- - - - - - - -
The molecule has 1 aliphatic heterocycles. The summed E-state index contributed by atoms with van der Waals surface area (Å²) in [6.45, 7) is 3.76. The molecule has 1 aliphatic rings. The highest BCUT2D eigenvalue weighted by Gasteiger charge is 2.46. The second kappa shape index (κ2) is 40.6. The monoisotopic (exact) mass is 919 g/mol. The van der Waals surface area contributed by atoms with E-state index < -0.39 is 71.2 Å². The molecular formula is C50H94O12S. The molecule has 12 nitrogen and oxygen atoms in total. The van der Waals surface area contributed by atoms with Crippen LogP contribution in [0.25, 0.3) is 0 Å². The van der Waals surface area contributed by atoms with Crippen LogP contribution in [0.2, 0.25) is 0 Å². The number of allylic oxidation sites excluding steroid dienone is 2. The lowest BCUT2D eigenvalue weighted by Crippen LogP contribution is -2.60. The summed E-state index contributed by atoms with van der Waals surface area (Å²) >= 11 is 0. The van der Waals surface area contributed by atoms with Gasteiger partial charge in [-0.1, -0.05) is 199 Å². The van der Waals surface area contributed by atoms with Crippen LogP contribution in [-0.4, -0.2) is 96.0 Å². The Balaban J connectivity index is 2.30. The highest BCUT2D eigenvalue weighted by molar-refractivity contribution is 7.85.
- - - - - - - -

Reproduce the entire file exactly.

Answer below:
The molecule has 1 aliphatic heterocycles. The summed E-state index contributed by atoms with van der Waals surface area (Å²) in [6.45, 7) is 3.76. The molecule has 1 aliphatic rings. The highest BCUT2D eigenvalue weighted by Gasteiger charge is 2.46. The second kappa shape index (κ2) is 40.6. The monoisotopic (exact) mass is 919 g/mol. The van der Waals surface area contributed by atoms with E-state index < -0.39 is 71.2 Å². The molecular formula is C50H94O12S. The molecule has 12 nitrogen and oxygen atoms in total. The van der Waals surface area contributed by atoms with Crippen LogP contribution in [0.25, 0.3) is 0 Å². The van der Waals surface area contributed by atoms with Crippen LogP contribution in [0.2, 0.25) is 0 Å². The number of allylic oxidation sites excluding steroid dienone is 2. The lowest BCUT2D eigenvalue weighted by Crippen LogP contribution is -2.60. The summed E-state index contributed by atoms with van der Waals surface area (Å²) >= 11 is 0. The van der Waals surface area contributed by atoms with Gasteiger partial charge in [-0.1, -0.05) is 199 Å². The van der Waals surface area contributed by atoms with Crippen LogP contribution in [-0.4, -0.2) is 96.0 Å². The Balaban J connectivity index is 2.30. The highest BCUT2D eigenvalue weighted by molar-refractivity contribution is 7.85.